Monitoring ecological consequences of efforts to restore landscape-scale connectivity

David M Watson (1) , Veronica A J Doerr (2,3), Sam C Banks (4), Don A Driscoll (5), Rodney van der Ree (6,7), Erik D Doerr (2,3), and Paul Sunnucks (8)


1 Institute for Land, Water and Society, Charles Sturt University Albury, New South Wales, Australia   @D0CT0R_Dave

2 CSIRO Land and Water Flagship, Black Mountain Laboratories, Canberra, Australian Capital Territory, Australia

3 Research School of Biology, The Australian National University, Canberra, Australian Capital Territory, Australia

4 The Fenner School of Environment and Society, The Australian National University, Canberra, Australian Capital Territory, Australia

5 School of Life and Environmental Sciences, Centre for Intergrative Ecology, Deakin University, Australia   @DonADriscoll

6 Australian Research Centre for Urban Ecology, Royal Botanic Gardens, Victoria, Australia   @rodvdr

7 School of BioSciences, The University of Melbourne, Melbourne, Victoria, Australia

8 School of Biological Sciences, Monash University, Melbourne, Victoria, Australia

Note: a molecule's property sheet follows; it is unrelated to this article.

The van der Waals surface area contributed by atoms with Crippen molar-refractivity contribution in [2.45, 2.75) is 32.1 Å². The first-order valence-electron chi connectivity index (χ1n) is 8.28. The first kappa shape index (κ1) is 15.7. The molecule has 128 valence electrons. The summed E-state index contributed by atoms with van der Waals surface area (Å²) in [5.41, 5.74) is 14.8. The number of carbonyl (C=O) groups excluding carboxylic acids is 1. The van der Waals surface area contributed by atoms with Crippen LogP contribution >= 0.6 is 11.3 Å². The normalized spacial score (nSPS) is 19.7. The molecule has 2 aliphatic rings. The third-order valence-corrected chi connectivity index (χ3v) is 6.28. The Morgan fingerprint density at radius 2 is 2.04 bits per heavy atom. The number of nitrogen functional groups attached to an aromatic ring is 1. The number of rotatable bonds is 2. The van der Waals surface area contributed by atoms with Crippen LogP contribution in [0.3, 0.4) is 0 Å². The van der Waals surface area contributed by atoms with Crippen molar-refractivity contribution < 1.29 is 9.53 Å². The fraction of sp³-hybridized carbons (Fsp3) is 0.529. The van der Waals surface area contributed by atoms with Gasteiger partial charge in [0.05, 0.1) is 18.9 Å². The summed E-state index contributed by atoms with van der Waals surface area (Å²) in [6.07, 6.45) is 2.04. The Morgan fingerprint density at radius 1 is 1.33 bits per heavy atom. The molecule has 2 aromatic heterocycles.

The growing appreciation that effective conservation needs to yield large, connected ecosystems has led to ‘connectivity conservation’ initiatives proliferating in governmental and non-governmental programs.  Improved connectivity is increasingly invoked as a strategy to mitigate negative impacts of climate change by enabling species to track preferred environments, thereby boosting functional population sizes.  One key impediment to monitoring improvements in connectivity is that existing approaches focus on metrics such as abundance of target species, species richness or habitat condition. While these may be desired outcomes of connectivity management initiatives, such approaches do not quantify connectivity changes and their influence on biodiversity responses, nor distinguish these proximate changes from simple effects of habitat improvement. To assess biodiversity responses to management initiatives, we argue that new monitoring approaches are needed to distinguish the roles of connectivity processes from those of habitat improvement.  To address this critical gap, we develop a process to guide decisions about what, where, when and how to monitor connectivity management and restoration.  We build a systems model linking organismal movement with the demographic parameters that define population processes to map out pathways from proximate on-ground actions to ultimate conservation objectives.  We embed this model within an adaptive management framework to provide a decision-support tool that links objectives to achievable monitoring goals.  We outline the benefits of marshalling on-ground activities into coordinated distributed experiments to maximize our ability to improve landscape connectivity and yield generalisable conclusions from diverse conservation initiatives while addressing some of the most fundamental questions in ecology.